A company that was accused of running a "sexist" advert has handed over its advertising space to the charity that complained as an apology.
Essex-based Garage Floors Direct faced criticism after putting up a billboard, since removed, which read "So easy to lay" next to an image of a woman in a dress and high heels.
Suffolk Rape Crisis accused the organisation of "perpetuating the culture of rape", and succeeded in having the billboard removed in October.
It has since been donated the advertising space on Bury Road in Ipswich by the flooring company by way of an apology.
The new billboard carries the wording: "It was just a joke", with the final three words crossed out, and the word "sexist" added.
Garage Floors Direct, which is based in Manningtree, said the decision to donate the space would be "something positive".
A spokesperson said: "We thought it would be a nice gesture to offer Suffolk Rape Crisis an opportunity to promote their work in the community while raising awareness for their cause."
Suffolk Rape Crisis said it acknowledged that the decision to run the original advert was an "honest error" from the flooring company.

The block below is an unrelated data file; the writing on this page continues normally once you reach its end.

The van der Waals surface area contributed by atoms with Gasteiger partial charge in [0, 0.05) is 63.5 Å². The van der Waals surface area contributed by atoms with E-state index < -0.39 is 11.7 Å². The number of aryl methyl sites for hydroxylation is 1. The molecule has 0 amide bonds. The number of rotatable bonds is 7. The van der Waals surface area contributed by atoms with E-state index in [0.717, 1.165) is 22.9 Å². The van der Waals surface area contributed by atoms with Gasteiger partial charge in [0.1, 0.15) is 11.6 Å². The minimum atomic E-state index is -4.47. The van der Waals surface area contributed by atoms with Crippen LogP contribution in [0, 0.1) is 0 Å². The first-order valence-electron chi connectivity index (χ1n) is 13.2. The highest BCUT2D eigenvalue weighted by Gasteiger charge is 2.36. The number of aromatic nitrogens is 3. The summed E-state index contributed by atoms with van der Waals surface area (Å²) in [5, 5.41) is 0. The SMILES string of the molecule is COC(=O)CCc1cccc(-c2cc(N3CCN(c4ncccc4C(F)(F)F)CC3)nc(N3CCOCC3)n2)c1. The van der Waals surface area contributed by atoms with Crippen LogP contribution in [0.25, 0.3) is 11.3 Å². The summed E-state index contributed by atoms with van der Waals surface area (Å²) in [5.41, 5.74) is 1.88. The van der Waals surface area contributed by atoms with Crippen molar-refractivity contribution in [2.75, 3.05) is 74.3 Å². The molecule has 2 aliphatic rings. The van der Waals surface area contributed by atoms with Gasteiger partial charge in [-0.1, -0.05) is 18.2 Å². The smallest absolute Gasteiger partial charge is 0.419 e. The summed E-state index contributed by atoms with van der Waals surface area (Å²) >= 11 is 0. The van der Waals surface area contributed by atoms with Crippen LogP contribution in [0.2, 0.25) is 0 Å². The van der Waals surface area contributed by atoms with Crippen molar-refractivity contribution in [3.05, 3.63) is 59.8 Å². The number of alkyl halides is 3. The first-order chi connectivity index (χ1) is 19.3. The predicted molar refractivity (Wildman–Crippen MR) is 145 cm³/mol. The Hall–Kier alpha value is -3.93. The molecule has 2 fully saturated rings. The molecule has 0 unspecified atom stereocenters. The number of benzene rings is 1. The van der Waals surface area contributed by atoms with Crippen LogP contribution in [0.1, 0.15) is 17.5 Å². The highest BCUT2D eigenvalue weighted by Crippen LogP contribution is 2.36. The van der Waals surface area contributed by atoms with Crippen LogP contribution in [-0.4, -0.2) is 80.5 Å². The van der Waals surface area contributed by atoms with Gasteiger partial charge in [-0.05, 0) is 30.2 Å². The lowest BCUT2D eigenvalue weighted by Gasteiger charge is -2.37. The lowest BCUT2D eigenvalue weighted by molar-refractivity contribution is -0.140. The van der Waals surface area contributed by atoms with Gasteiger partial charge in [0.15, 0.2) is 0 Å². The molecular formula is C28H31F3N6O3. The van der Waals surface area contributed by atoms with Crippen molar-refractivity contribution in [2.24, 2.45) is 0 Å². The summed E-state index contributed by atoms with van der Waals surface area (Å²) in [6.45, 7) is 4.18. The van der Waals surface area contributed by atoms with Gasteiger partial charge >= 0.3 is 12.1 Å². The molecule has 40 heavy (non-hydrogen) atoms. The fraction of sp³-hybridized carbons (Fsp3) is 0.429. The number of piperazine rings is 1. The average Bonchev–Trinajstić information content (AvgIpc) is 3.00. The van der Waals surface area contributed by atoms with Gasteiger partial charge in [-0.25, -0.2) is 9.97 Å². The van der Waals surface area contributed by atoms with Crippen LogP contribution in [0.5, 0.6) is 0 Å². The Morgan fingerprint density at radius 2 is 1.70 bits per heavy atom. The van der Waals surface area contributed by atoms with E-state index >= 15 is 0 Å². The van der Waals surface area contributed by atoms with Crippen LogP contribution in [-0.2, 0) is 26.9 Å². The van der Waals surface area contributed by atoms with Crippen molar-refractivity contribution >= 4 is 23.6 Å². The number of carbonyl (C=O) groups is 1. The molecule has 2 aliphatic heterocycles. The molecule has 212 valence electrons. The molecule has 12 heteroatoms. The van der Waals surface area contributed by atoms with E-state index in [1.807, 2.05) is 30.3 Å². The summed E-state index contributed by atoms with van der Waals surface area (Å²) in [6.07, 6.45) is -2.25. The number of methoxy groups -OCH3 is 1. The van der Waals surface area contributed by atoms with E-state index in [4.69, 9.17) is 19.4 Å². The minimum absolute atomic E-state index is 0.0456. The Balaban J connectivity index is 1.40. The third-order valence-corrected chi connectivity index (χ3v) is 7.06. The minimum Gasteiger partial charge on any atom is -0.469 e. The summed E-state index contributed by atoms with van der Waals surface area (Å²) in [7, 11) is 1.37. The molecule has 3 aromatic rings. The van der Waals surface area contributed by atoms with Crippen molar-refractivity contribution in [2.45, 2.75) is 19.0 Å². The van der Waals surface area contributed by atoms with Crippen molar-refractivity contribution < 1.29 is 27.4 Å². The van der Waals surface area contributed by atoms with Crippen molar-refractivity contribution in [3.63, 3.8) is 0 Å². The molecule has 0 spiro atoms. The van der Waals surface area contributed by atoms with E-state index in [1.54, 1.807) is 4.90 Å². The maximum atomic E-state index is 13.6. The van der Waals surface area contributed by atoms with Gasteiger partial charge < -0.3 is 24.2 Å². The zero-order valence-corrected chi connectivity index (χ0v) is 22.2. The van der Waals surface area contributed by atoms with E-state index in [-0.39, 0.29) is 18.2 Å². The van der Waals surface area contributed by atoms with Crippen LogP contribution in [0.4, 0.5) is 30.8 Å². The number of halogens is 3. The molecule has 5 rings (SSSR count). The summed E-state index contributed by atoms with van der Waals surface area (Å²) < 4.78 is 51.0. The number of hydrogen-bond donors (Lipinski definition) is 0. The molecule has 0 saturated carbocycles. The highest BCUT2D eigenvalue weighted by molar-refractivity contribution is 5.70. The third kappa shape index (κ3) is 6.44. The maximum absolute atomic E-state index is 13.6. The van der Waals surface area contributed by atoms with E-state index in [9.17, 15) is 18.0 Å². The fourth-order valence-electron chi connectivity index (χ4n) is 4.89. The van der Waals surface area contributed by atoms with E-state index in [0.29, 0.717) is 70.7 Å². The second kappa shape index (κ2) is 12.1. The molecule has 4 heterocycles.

A spokesperson for the charity said: "We were impressed with the prompt removal of the billboard and the supportive response from Garage Floors Direct.
"We appreciate their donation that enables us to raise awareness for our cause."
The organisation said it was using the billboard space to highlight the "alarming" statistics around sexual violence in the county.
It receives 30 new referrals each month and has over 300 women on its waiting list to receive support.
When the flooring company released the original advert, Suffolk Rape Crisis wrote an open letter to both Garage Floors Direct and Billboard Media, the owners of the billboard, accusing them of playing into "archaic stereotypes".
"Adverts like yours affect how women feel about themselves, how women are treated by the police and the justice system and by wider society," said the charity.
"This advert is playing into archaic stereotypes that perpetuate the culture of rape."
In response, both companies apologised and said they "wholly and completely did not intend to cause offence" and promptly took down the advert.